What Does It Mean When Your Case Is Being Actively Reviewed By USCIS I-130?

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Picture of Shawn Sedaghat, Esq.

Shawn Sedaghat, Esq.

Waiting for updates on a submitted I-130 petition can be an anxiety-inducing and time-consuming process, often leaving one with a sense of uncertainty and anticipation.

It is important to note that once an application has transitioned to the “actively reviewed” phase, the United States Citizenship and Immigration Services (USCIS) is carefully reviewing all of the submitted requirements and the information that comes with them.

Furthermore, it is a sign that there is no significant progress regarding the application just yet. As an applicant, keeping in touch with an experienced immigration attorney could help you through such a process with professional legal guidance.

This article aims to simplify complex immigration jargon and provide valuable insights into the meaning of this status.

Read on!

Key Takeaways

  • “Actively reviewed” means the immigration services are closely checking your I-130 petition details and ensuring everything matches their criteria.

  • You can track your case online with your receipt number or call the USCIS Contact Center for updates.

  • If you get a Request for Evidence (RFE) or Notice of Intent to Deny (NOID), answer quickly and correctly to avoid delays in your case.

  • Keep all documents and communication from USCIS, as you may need them if issues arise later.

  • Educating yourself about processing times on the USCIS website helps you understand how long it might take for a decision on your I-130.

Understanding the Meaning of ‘Actively Reviewed’ by USCIS

The “actively reviewed” status carries a significant weight in the context of your USCIS case. It indicates that the immigration officers assigned to your application are carefully reviewing all the details you provided.

These may include names, dates, and other critical information. Additionally, the officers are thoroughly assessing the legitimacy and authenticity of every documentation submitted. The active review process is crucial in ensuring your case’s accuracy and validity.

They’ll contact you if they need more proof, such as additional documentation to support your USCIS case, or have questions.

It’s a sign that USCIS is working hard on your case to decide if it meets all the criteria for U.S. immigration benefits.

To understand this processing time better, it might be best for you to reach out to a highly experienced immigration lawyer to provide legal help.

Stages of a USCIS I-130 Case

The processing time of a USCIS I-130 case involves several vital stages that mark the progress of your effort to reunite with your family.

Understanding these stages can help you navigate through the complex immigration process, starting from the submission of your application to the final decision.

However, as mentioned above, if you find your I-130 case actively reviewed by the USCIS, then the documentation and other requirements you have submitted are currently undergoing verification and authentication by the adjudicators.

Initial Application and Receipt Notice

Like any visa application, first, you must fill out the Form I-130 and send it to USCIS.

It is important to remember that an individual Form I-130 is required for each family member— if you are applying for multiple relatives.

The USCIS will receive your form and notify you with a receipt. This paper is proof they have your application.

Make sure to keep this notice safe. You will need it to check on your case later. If you lose it, getting another copy can take time and slow things down.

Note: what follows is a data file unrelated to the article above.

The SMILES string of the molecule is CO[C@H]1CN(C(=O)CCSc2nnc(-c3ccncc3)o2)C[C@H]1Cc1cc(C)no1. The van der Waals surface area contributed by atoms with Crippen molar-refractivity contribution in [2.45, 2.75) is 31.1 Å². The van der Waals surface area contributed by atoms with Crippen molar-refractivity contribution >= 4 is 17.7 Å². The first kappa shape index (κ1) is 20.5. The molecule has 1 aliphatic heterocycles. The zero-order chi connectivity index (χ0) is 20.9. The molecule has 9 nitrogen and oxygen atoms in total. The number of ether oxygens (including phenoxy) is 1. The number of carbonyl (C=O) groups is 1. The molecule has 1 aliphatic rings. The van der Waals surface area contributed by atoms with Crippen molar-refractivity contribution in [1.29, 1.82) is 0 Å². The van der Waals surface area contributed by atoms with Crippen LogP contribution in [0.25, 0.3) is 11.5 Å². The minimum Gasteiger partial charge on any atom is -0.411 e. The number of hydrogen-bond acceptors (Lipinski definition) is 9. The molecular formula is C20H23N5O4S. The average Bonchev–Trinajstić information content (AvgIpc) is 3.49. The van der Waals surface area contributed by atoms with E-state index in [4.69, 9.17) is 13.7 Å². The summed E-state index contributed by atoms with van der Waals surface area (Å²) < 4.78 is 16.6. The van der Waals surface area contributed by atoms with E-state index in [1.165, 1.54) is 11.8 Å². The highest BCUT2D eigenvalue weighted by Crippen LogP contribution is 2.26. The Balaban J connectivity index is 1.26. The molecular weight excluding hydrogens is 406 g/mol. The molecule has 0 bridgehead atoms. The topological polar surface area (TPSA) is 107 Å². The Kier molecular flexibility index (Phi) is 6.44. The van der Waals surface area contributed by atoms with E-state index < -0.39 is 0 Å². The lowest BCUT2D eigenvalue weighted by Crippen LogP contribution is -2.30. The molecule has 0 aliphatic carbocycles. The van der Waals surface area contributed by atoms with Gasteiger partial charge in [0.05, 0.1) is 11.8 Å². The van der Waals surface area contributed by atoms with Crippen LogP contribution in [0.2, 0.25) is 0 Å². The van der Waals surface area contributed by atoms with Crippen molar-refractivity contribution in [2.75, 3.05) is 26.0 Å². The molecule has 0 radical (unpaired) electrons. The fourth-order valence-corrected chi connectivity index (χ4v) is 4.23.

Your receipt number is key for checking updates on the USCIS website about where your application stands in the processing times.

Pending Status

Next, once the USCIS receives the submission of your application, your I-130 case goes through a stage called “pending status.”

Think of it like waiting in line; you’re not at the front but definitely in the queue.

During this time, officers are not actively looking into your documents or deciding on your case.

It’s normal for cases to stay pending for a while. USCIS deals with many applications, and each takes time. While waiting, make sure all your information is correct and complete. They will send you a Request for Evidence (RFE) if they need more documentation or have any questions.

Respond quickly to any requests from USCIS to avoid delays with your immigration proceedings. Keep track of any new mail from them about your legal status or other important updates regarding permanent residency opportunities.

It would be wise to contact an experienced immigration attorney to assist you in responding to such a request.

Actively Reviewed Status

Your case moving into being actively reviewed by USCIS officials is a big deal. This means they are now closely looking into your I-130 petition.

They check for accuracy and ensure you meet all requirements for bringing a family member to the U.S.

During this time, patience is key. The processing time can take a while because USCIS does many background checks. It’s not just about reviewing forms; they look at every information you’ve submitted to approve or deny your application fairly.

Keep everything up-to-date with USCIS, especially if there are any changes in your info or any progress regarding your application during the process.

Final Decisions

After undergoing various procedures, such as your case being actively reviewed by USCIS officials, they finally make the last call on your I-130 after a thorough review.

This decision could be an approval, an RFE, or even a NOID if they find issues with the application.

If USCIS has all they need and everything checks out, they’ll approve the petition. But sometimes, they flag problems and send out NOIDs or RFEs. You must respond quickly and accurately to these requests to keep your case moving forward.

The final verdict from USCIS is pivotal for immigrants hoping to reunite with family in the U.S., as it sets the stage for what comes next in their journey toward permanent residency or citizenship.

If denied, there’s often a chance to appeal or reapply, as indicated by immigration law. A well-renowned immigration lawyer can help you through this process, especially if you need legal guidance on what to do next.

USCIS based green card

How to Check Your USCIS I-130 Case Status

It’s essential to stay informed of your USCIS I-130 case status during the immigration process. Fortunately, the USCIS offers several reliable methods to track the progress of your petition quickly and accurately.

Online Tracking via the USCIS Website

You can track your USCIS I-130 case status online with ease. Visit the USCIS website and find the ‘Check Status’ tool. You’ll need your receipt number and a unique 13-character identifier given to you by USCIS.